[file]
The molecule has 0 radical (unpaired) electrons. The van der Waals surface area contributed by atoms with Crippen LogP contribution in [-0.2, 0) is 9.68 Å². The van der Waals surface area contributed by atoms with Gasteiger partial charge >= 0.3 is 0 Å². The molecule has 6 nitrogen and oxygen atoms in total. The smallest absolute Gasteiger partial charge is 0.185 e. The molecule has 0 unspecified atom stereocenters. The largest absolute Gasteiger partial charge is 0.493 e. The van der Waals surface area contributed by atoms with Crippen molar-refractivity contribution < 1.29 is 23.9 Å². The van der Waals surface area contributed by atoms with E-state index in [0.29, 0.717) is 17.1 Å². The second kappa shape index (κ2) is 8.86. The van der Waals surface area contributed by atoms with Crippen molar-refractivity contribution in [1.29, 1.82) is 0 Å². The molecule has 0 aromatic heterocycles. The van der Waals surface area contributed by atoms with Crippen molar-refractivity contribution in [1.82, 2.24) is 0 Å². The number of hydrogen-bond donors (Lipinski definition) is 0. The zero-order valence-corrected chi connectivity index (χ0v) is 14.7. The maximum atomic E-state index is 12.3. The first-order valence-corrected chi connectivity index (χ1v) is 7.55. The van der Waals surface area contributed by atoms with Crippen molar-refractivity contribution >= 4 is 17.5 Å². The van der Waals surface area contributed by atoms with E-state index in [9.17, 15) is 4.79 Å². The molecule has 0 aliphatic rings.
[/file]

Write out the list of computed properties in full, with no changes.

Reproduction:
The molecule has 0 radical (unpaired) electrons. The van der Waals surface area contributed by atoms with Crippen LogP contribution in [-0.2, 0) is 9.68 Å². The van der Waals surface area contributed by atoms with Gasteiger partial charge >= 0.3 is 0 Å². The molecule has 6 nitrogen and oxygen atoms in total. The smallest absolute Gasteiger partial charge is 0.185 e. The molecule has 0 unspecified atom stereocenters. The largest absolute Gasteiger partial charge is 0.493 e. The van der Waals surface area contributed by atoms with Crippen molar-refractivity contribution < 1.29 is 23.9 Å². The van der Waals surface area contributed by atoms with E-state index in [0.29, 0.717) is 17.1 Å². The second kappa shape index (κ2) is 8.86. The van der Waals surface area contributed by atoms with Crippen molar-refractivity contribution in [1.29, 1.82) is 0 Å². The molecule has 0 aromatic heterocycles. The van der Waals surface area contributed by atoms with Crippen molar-refractivity contribution in [1.82, 2.24) is 0 Å². The number of hydrogen-bond donors (Lipinski definition) is 0. The zero-order valence-corrected chi connectivity index (χ0v) is 14.7. The maximum atomic E-state index is 12.3. The first-order valence-corrected chi connectivity index (χ1v) is 7.55. The van der Waals surface area contributed by atoms with Crippen molar-refractivity contribution >= 4 is 17.5 Å². The van der Waals surface area contributed by atoms with E-state index in [9.17, 15) is 4.79 Å². The molecule has 0 aliphatic rings.